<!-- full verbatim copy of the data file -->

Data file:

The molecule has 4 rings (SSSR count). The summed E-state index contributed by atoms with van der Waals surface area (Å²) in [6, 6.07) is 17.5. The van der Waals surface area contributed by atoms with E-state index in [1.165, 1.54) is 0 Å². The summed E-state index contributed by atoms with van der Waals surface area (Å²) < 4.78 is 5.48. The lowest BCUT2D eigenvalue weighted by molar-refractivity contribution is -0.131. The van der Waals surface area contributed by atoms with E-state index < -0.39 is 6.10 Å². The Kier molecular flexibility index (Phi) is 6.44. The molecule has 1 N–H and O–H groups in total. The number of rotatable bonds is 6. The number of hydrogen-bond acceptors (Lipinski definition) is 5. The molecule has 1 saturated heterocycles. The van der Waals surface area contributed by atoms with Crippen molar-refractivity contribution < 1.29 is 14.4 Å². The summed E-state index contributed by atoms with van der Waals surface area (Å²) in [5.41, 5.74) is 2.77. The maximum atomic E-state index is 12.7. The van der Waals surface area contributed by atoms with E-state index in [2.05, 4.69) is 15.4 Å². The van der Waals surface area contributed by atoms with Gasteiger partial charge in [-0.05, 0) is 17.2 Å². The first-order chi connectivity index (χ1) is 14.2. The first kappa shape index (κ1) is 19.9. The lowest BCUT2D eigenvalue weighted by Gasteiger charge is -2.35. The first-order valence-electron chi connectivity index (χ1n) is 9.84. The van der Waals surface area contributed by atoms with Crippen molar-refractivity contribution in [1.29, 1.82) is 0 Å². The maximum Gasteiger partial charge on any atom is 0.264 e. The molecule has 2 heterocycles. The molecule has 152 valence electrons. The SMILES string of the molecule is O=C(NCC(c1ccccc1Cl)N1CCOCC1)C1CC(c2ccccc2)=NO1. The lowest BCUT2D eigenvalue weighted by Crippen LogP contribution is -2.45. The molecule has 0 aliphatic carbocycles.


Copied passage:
The molecule has 4 rings (SSSR count). The summed E-state index contributed by atoms with van der Waals surface area (Å²) in [6, 6.07) is 17.5. The van der Waals surface area contributed by atoms with E-state index in [1.165, 1.54) is 0 Å². The summed E-state index contributed by atoms with van der Waals surface area (Å²) < 4.78 is 5.48. The lowest BCUT2D eigenvalue weighted by molar-refractivity contribution is -0.131. The van der Waals surface area contributed by atoms with E-state index < -0.39 is 6.10 Å². The Kier molecular flexibility index (Phi) is 6.44. The molecule has 1 N–H and O–H groups in total. The number of rotatable bonds is 6. The number of hydrogen-bond acceptors (Lipinski definition) is 5. The molecule has 1 saturated heterocycles. The van der Waals surface area contributed by atoms with Crippen molar-refractivity contribution < 1.29 is 14.4 Å². The summed E-state index contributed by atoms with van der Waals surface area (Å²) in [5.41, 5.74) is 2.77. The maximum atomic E-state index is 12.7. The van der Waals surface area contributed by atoms with E-state index in [2.05, 4.69) is 15.4 Å². The van der Waals surface area contributed by atoms with Gasteiger partial charge in [-0.05, 0) is 17.2 Å². The first-order chi connectivity index (χ1) is 14.2. The first kappa shape index (κ1) is 19.9. The lowest BCUT2D eigenvalue weighted by Gasteiger charge is -2.35. The first-order valence-electron chi connectivity index (χ1n) is 9.84. The van der Waals surface area contributed by atoms with Crippen molar-refractivity contribution in [1.29, 1.82) is 0 Å². The maximum Gasteiger partial charge on any atom is 0.264 e. The molecule has 2 heterocycles. The molecule has 152 valence electrons. The SMILES string of the molecule is O=C(NCC(c1ccccc1Cl)N1CCOCC1)C1CC(c2ccccc2)=NO1. The lowest BCUT2D eigenvalue weighted by Crippen LogP contribution is -2.45. The molecule has 0 aliphatic carbocycles.